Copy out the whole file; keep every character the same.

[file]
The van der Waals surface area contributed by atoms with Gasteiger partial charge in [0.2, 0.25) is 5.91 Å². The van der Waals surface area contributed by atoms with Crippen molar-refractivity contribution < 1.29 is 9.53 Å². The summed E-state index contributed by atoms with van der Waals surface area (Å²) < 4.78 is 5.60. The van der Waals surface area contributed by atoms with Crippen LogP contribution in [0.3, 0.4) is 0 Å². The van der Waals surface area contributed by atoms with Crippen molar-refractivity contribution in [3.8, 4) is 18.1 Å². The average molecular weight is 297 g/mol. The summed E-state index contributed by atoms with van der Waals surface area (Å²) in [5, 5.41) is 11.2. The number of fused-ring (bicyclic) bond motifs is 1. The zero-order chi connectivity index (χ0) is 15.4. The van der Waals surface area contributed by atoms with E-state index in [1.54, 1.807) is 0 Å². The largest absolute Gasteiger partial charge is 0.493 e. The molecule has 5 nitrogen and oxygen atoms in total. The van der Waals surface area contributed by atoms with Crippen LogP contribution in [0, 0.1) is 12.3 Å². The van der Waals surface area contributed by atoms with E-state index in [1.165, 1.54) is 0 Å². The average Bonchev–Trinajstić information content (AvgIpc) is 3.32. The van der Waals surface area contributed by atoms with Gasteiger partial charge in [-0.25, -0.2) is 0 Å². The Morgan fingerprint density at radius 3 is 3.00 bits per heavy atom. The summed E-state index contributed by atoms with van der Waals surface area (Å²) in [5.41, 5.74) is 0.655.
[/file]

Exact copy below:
The van der Waals surface area contributed by atoms with Gasteiger partial charge in [0.2, 0.25) is 5.91 Å². The van der Waals surface area contributed by atoms with Crippen molar-refractivity contribution < 1.29 is 9.53 Å². The summed E-state index contributed by atoms with van der Waals surface area (Å²) < 4.78 is 5.60. The van der Waals surface area contributed by atoms with Crippen LogP contribution in [0.3, 0.4) is 0 Å². The van der Waals surface area contributed by atoms with Crippen molar-refractivity contribution in [3.8, 4) is 18.1 Å². The average molecular weight is 297 g/mol. The summed E-state index contributed by atoms with van der Waals surface area (Å²) in [5, 5.41) is 11.2. The number of fused-ring (bicyclic) bond motifs is 1. The zero-order chi connectivity index (χ0) is 15.4. The van der Waals surface area contributed by atoms with E-state index in [1.54, 1.807) is 0 Å². The largest absolute Gasteiger partial charge is 0.493 e. The molecule has 5 nitrogen and oxygen atoms in total. The van der Waals surface area contributed by atoms with Crippen LogP contribution in [0, 0.1) is 12.3 Å². The van der Waals surface area contributed by atoms with E-state index in [1.165, 1.54) is 0 Å². The average Bonchev–Trinajstić information content (AvgIpc) is 3.32. The van der Waals surface area contributed by atoms with Gasteiger partial charge in [-0.25, -0.2) is 0 Å². The Morgan fingerprint density at radius 3 is 3.00 bits per heavy atom. The summed E-state index contributed by atoms with van der Waals surface area (Å²) in [5.41, 5.74) is 0.655.